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Penn Brewery wall falls unexpectedly during demolition to reach beehive, no one hurt

Andrew Russell | Tribune-Review - Construction workers from G.F. Scatena clear rubble from the base of a building at Penn Brewery in Troy Hill after the facade unexpectedly collapsed during its removal, Thursday. Penn Brewery owners said they were removing the facade as part of a renovation of the building but also to remove a beehive shown in the top middle of the picture.
<div style='float:right;width:100%;' align='right'><em>Andrew Russell  |  Tribune-Review</em></div>Construction workers from G.F. Scatena clear rubble from the base of a building at Penn Brewery in Troy Hill after the facade unexpectedly collapsed during its removal, Thursday. Penn Brewery owners said they were removing the facade as part of a renovation of the building but also to remove a beehive shown in the top middle of the picture.
Andrew Russell | Tribune-Review - A large beehive was revealed behind the brick facade at Penn Brewery in Troy Hill after the facade unexpectedly collapsed during its removal, Thursday. Penn Brewery owners said they were removing the facade as part of a renovation of the building but also to remove the beehive.
<div style='float:right;width:100%;' align='right'><em>Andrew Russell  |  Tribune-Review</em></div>A large beehive was revealed behind the brick facade at Penn Brewery in Troy Hill after the facade unexpectedly collapsed during its removal, Thursday. Penn Brewery owners said they were removing the facade as part of a renovation of the building but also to remove the beehive.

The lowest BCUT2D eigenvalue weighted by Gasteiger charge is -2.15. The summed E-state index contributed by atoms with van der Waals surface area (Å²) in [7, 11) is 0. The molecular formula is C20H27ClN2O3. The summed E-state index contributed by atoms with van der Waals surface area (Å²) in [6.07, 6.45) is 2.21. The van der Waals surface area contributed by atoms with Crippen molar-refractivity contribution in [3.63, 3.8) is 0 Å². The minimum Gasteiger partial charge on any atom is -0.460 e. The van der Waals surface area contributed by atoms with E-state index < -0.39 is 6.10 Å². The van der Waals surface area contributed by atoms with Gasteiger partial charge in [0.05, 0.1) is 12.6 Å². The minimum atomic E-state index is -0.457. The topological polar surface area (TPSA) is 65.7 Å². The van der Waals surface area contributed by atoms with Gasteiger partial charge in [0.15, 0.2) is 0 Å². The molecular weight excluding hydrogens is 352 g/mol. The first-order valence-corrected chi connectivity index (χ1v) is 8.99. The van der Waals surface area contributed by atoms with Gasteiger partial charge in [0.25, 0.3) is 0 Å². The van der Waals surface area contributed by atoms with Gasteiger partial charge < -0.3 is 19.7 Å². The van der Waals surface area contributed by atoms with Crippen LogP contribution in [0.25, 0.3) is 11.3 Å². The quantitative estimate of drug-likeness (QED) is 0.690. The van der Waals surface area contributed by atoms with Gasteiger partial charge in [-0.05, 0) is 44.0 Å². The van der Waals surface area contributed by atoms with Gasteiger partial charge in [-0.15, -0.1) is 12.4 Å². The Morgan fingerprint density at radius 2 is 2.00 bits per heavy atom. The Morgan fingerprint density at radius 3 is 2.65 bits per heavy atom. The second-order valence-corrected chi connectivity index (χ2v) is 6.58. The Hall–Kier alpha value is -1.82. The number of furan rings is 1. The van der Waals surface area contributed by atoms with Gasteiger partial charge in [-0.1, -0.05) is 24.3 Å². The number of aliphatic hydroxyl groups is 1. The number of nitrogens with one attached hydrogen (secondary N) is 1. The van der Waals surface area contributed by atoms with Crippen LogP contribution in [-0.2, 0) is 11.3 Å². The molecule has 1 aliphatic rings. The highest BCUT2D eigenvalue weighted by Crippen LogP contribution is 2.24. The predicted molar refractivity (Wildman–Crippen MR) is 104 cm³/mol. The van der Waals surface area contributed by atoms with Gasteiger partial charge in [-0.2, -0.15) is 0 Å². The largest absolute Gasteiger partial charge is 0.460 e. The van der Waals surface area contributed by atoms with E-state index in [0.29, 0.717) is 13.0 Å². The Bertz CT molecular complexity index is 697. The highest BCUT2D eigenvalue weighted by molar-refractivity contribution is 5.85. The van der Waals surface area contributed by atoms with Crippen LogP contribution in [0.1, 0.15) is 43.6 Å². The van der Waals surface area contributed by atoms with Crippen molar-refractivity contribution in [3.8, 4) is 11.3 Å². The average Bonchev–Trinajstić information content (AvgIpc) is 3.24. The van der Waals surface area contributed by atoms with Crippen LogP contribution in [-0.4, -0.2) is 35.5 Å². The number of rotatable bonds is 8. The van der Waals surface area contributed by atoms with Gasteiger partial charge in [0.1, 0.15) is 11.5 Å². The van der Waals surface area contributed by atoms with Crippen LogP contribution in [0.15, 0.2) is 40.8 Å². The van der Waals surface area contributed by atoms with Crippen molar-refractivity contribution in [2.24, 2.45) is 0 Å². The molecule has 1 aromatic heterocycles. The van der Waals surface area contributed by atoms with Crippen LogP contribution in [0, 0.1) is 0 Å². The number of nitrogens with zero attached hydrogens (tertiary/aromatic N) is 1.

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By Corinne Kennedy
Thursday, May 22, 2014, 12:42 p.m.
 

An exterior wall workers were demolishing on Thursday at Penn Brewery in Troy Hill collapsed, sending dust into the air and disturbing a giant beehive that had been inside the wall for years.

No one was injured during the demolition, and the hive remained intact.

Workers had removed two layers of brick from the building and were removing the third, which covered the bees, when the collapse occurred.

Construction workers on Vinial Street said they intended to bring the wall down but it fell more quickly than they anticipated.

Penn Brewery co-owner Linda Nyman said they knew about the bees but had not tried to remove the hive because the bees were not a problem.

Penn Brewery announced the demolition on its Facebook page last week and received a comment asking if it planned to use the honey in a brew.

Nyman said the idea is interesting, but the brewery would have to consult with bee experts to make sure the wild honey is safe for consumption.

The demolition of the wall was planned last year to improve the building's structural integrity and make the area safer for events such as Microbrew Fest in June. The building with the demolished wall was built in the mid-1800s, Nyman said.

The hive is to be relocated by a professional beekeeper on Friday. The wall will be rebricked.

Nyman hopes the construction will be finished before Microbrew Fest on June 7. The event is set to be held in a lot next to where the wall collapsed.

Corinne Kennedy is a Trib Total Media staff writer. Reach her at 412-320-7823 or ckennedy@tribweb.com.

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